I am somewhat miffed at myself that it took longer than I had wanted to get my garden planted, but then again, "its better late than never". There were several reasons that I wanted to plant a garden and here are some of the biggies:
We will save money
We will eat healthier by growing our own vegetables/fruit
I want to teach my son how to reap a harvest from the earth
Playing in the dirt is cool
Initially, I had grandiose ideas of the size and scale of this garden. Maybe it was a blessing that Hubby told me to 'start small'. I resented his condescending tone (he doesn't view me as a Gardener/Farmer of any sort and thinks he will wind up taking over my responsibilities), but in hindsight, maybe it was better to stay small and contained.
Last year he yanked out all of my precious rose bushes in the rose garden right outside my dining room windows. He replanted them at the barn and to this day, I still don't know what motivated him to destroy my pretty rose garden, but it became the perfect place to house my small little farm. He wasn't exactly thrilled that its not the most aesthetically pleasing view (yet!) from the dining room window, but ask me if I care? I'm too busy farming my veggies to have time to gaze at pretty things from the window anyways!
Taking our own eating habits into consideration, I planted things that we consume a great deal of. Tomatoes, for one. No brainer. This family probably has enough lycopene running through our veins to ward off prostate cancer for all the men in Texas! No joke, I make every tomato sauce from scratch, we love tomato soup, sliced tomatoes, pizza sauce, chicken parmesan, and so much more... tomatoes are a staple and a 'must have' in my garden.
Onions were another 'no brainer'. I planted red ones because I use them as the foundation of almost every sauce and seasoning, they go sliced on salads and sandwiches and are fantastic... There's also red and green peppers, watermelons, honeydew melon, sweet potatoes, peas, basil, oregano, thyme, and corn.
Ah yes, the corn... I'm a midwestern girl that grew up surrounded by the greatest corn in the world. Almost like osmosis, I seem to instinctively even know how to grow corn (though I've never done it before). I explained to Hubby as I planted that I needed more than one row because corn must cross-pollinate. He looked blankly at me and asked how on EARTH I knew that? I have no clue, I just do.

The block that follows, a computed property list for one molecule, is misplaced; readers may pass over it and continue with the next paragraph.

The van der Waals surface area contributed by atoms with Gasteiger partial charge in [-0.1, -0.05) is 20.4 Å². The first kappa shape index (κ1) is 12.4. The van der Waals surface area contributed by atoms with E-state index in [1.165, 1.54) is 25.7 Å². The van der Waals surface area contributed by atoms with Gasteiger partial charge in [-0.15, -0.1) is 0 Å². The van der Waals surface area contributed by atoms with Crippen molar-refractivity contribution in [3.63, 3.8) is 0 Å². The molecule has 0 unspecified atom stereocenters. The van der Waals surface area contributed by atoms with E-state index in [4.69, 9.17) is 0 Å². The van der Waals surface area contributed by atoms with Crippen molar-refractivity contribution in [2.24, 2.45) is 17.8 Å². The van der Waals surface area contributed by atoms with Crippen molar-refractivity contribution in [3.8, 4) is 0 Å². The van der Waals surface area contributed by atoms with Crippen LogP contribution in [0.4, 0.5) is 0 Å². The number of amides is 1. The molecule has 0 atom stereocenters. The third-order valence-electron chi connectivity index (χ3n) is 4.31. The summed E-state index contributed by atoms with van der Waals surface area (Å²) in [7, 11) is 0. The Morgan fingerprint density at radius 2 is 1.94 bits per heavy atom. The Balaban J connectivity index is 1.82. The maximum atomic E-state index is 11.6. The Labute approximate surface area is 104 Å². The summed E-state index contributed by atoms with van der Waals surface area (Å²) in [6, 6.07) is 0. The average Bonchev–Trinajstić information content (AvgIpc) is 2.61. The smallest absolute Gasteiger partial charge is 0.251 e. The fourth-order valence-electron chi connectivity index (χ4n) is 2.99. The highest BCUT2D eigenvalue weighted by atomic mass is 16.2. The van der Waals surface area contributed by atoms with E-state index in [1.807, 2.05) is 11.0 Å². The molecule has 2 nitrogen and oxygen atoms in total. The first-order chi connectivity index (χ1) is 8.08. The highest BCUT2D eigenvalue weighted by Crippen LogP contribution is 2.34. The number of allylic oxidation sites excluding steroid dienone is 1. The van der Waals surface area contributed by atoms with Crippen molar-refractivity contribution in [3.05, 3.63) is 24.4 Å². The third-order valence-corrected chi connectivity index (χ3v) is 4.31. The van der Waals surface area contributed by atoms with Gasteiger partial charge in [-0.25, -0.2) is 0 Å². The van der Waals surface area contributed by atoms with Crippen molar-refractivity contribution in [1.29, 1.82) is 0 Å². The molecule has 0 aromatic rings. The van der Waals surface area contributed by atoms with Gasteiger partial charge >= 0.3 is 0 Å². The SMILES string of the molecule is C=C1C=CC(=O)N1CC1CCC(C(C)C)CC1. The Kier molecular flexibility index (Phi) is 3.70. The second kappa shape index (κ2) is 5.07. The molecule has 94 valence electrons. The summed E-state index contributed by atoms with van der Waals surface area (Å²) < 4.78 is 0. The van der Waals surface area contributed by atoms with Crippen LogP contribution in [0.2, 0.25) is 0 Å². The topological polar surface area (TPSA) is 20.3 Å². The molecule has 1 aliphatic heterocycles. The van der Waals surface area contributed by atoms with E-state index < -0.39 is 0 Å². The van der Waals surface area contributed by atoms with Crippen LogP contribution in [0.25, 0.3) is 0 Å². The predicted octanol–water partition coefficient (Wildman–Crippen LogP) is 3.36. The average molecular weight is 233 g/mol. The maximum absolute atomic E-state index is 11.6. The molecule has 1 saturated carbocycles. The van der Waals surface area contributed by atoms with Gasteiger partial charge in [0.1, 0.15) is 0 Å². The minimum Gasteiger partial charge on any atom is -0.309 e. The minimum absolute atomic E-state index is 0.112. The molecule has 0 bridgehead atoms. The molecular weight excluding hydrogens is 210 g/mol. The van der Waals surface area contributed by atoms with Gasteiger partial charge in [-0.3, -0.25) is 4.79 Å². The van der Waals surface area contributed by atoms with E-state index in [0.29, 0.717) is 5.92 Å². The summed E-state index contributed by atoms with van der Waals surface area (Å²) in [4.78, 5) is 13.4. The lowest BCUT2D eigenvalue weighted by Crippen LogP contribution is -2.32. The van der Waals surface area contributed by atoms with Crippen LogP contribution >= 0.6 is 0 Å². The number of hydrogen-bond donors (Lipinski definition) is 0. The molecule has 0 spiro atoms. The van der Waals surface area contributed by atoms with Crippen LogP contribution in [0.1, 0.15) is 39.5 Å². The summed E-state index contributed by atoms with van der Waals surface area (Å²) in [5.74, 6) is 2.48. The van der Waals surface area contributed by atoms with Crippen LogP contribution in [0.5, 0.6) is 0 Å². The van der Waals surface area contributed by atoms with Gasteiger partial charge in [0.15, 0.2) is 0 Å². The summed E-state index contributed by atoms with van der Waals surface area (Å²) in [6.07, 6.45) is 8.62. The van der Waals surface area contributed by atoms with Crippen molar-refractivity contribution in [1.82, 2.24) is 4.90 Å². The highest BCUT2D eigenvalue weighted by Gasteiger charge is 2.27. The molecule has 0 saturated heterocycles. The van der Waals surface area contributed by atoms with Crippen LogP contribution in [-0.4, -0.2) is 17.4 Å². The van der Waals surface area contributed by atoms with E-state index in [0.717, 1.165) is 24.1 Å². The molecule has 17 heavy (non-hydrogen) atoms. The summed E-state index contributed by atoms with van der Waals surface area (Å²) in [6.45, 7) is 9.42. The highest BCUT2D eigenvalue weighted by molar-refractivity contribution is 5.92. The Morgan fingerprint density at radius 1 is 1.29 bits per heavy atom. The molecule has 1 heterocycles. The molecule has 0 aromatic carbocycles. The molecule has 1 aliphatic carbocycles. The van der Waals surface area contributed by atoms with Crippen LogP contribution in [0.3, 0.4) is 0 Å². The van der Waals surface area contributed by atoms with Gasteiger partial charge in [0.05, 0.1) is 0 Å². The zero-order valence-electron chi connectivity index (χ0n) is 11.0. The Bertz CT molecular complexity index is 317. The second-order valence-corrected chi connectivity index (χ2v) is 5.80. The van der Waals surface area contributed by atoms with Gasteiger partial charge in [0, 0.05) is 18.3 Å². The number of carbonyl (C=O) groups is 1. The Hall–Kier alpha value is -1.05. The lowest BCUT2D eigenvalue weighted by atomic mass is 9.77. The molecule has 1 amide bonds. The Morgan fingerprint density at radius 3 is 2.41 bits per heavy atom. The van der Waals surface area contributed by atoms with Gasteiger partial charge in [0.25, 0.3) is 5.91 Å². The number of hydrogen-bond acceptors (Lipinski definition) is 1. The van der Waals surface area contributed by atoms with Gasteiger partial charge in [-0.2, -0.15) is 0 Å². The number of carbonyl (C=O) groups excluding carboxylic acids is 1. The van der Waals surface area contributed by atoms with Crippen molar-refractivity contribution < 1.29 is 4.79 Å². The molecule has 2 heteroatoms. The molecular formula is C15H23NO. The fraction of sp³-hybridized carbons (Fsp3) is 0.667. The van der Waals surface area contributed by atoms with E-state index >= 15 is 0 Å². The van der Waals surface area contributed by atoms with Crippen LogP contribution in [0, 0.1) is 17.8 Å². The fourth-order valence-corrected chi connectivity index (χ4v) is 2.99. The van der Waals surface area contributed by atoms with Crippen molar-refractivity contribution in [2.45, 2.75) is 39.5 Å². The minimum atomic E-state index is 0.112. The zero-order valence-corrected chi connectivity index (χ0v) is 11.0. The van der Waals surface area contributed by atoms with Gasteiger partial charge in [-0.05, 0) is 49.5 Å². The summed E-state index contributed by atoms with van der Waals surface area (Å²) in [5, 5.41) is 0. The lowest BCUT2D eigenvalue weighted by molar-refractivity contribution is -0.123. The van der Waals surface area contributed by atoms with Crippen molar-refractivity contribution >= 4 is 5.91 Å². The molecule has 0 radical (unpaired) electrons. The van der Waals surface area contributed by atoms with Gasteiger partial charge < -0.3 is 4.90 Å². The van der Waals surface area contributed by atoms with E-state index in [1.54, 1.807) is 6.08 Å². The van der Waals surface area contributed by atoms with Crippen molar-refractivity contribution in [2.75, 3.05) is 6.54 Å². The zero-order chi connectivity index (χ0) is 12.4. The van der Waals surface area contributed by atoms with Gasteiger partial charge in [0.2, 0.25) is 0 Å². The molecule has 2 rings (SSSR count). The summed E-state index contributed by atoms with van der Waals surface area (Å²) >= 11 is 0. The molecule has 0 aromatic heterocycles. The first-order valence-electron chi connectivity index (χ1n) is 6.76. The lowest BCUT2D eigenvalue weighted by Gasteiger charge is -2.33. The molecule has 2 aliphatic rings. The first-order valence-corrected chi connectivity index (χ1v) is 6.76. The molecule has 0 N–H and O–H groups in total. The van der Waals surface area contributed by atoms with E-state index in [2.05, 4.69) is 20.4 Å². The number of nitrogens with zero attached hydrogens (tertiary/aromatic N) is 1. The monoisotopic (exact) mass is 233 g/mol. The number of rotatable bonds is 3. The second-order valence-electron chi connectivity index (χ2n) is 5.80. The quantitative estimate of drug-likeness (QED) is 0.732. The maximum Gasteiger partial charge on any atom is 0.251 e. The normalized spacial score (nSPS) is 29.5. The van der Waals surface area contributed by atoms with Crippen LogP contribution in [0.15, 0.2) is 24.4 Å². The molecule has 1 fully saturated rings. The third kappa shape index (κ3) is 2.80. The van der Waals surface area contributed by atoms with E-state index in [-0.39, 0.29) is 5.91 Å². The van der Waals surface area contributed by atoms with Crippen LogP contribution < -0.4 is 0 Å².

It was funny when I was planting the corn with our son and talking about how great it will be to eat corn we grow ourselves, when all of the sudden he put on a horrible face and proclaimed, "I'm not eatin' that corn!" (he loves corn). After a little prodding I found out that he "only likes corn from the store". Needless to say, we sat down and had a lengthy discussion about farmers and food, and where the food in the stores actually comes from!
As a rancher's kid who knows that cattle is ultimately raised for meat and milk, I figured he knew that the foods in the store (except the icky processed ones) originally came from farms and ranches just like his. Nope. If he doesn't know this information, then it's a safe bet that most children who are never exposed to a farm or a ranch certainly won't understand where their food comes from.
Or the cotton in their clothes. (cotton farmer!) Or the glue they use for projects. (horses!) Or the crayons they color with (soybean farmer!) Or the chairs they sit on (tree farmer!) ... oh gosh, I could go on and on....
So see? Our garden project is a lot deeper than just the roots of my tomato plants. It's a life lesson on many levels. I believe that there is a deeper appreciation and value for something sowed with your own hands, that you have tended and sweated over. It means more. It tastes better. It makes you feel good (not to mention you're eating healthier)!
I also believe that its important to understand how to take care of yourself and know how to grow things and 'live off the land' like our forefathers.
I think it is important to show my son that $1.00 of his hard-earned cash buys him one lousy red pepper at the store, but that same $1.00 could have bought him a whole packet of red pepper seeds that would yield red peppers for a whole year if he dedicates a portion of his day to cultivating those seeds instead of say... playing Nintendo? What does THAT cultivate? A whole lot o' nothing.
For me, it is an activity that will teach my family important lessons, but it is also extremely therapeutic for me. I like to dig around in the dirt, weed, be outside in the sunshine, and be 'one' with nature. It calms my thoughts, it boosts my creativity, and it relaxes me.
All the cool girls are farming, didn't you know? Go buy yourself an almanac and have at it! :)